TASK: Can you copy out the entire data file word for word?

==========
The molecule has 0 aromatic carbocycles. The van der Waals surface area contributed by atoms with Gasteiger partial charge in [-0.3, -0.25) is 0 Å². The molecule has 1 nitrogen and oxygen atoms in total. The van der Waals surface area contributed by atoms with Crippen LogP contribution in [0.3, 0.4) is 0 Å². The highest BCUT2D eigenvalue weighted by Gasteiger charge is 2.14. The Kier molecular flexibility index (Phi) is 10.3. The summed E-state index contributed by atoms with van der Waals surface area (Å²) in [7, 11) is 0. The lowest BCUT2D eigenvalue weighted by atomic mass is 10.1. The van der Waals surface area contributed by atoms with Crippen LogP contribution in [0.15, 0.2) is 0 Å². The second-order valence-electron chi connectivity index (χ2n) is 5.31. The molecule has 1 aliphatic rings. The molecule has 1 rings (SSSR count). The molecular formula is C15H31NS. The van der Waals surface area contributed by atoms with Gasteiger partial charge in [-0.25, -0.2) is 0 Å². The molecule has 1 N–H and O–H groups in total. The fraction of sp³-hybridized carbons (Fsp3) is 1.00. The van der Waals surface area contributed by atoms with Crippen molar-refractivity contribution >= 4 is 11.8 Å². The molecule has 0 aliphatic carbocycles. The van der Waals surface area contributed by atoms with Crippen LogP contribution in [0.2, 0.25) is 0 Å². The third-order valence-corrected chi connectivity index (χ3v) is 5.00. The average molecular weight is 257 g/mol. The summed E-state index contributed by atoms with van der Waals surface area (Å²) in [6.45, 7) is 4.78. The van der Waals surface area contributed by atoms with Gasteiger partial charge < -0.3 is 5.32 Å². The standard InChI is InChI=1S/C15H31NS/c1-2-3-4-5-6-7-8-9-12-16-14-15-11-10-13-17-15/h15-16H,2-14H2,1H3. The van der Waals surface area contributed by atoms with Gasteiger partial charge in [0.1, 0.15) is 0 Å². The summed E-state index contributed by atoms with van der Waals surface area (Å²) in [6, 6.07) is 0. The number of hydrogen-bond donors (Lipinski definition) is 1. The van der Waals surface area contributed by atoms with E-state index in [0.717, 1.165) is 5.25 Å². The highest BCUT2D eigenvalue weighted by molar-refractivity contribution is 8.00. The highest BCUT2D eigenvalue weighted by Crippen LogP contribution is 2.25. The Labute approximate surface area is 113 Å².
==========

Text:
The molecule has 0 aromatic carbocycles. The van der Waals surface area contributed by atoms with Gasteiger partial charge in [-0.3, -0.25) is 0 Å². The molecule has 1 nitrogen and oxygen atoms in total. The van der Waals surface area contributed by atoms with Crippen LogP contribution in [0.3, 0.4) is 0 Å². The highest BCUT2D eigenvalue weighted by Gasteiger charge is 2.14. The Kier molecular flexibility index (Phi) is 10.3. The summed E-state index contributed by atoms with van der Waals surface area (Å²) in [7, 11) is 0. The lowest BCUT2D eigenvalue weighted by atomic mass is 10.1. The van der Waals surface area contributed by atoms with Crippen LogP contribution in [0.15, 0.2) is 0 Å². The second-order valence-electron chi connectivity index (χ2n) is 5.31. The molecule has 1 aliphatic rings. The molecule has 1 rings (SSSR count). The molecular formula is C15H31NS. The van der Waals surface area contributed by atoms with Gasteiger partial charge in [-0.25, -0.2) is 0 Å². The molecule has 1 N–H and O–H groups in total. The fraction of sp³-hybridized carbons (Fsp3) is 1.00. The van der Waals surface area contributed by atoms with Crippen molar-refractivity contribution >= 4 is 11.8 Å². The molecule has 0 aliphatic carbocycles. The van der Waals surface area contributed by atoms with Crippen LogP contribution in [0.2, 0.25) is 0 Å². The third-order valence-corrected chi connectivity index (χ3v) is 5.00. The average molecular weight is 257 g/mol. The summed E-state index contributed by atoms with van der Waals surface area (Å²) in [6.45, 7) is 4.78. The van der Waals surface area contributed by atoms with Gasteiger partial charge < -0.3 is 5.32 Å². The standard InChI is InChI=1S/C15H31NS/c1-2-3-4-5-6-7-8-9-12-16-14-15-11-10-13-17-15/h15-16H,2-14H2,1H3. The van der Waals surface area contributed by atoms with Gasteiger partial charge in [0.1, 0.15) is 0 Å². The summed E-state index contributed by atoms with van der Waals surface area (Å²) in [6, 6.07) is 0. The number of hydrogen-bond donors (Lipinski definition) is 1. The van der Waals surface area contributed by atoms with E-state index in [0.717, 1.165) is 5.25 Å². The highest BCUT2D eigenvalue weighted by molar-refractivity contribution is 8.00. The highest BCUT2D eigenvalue weighted by Crippen LogP contribution is 2.25. The Labute approximate surface area is 113 Å².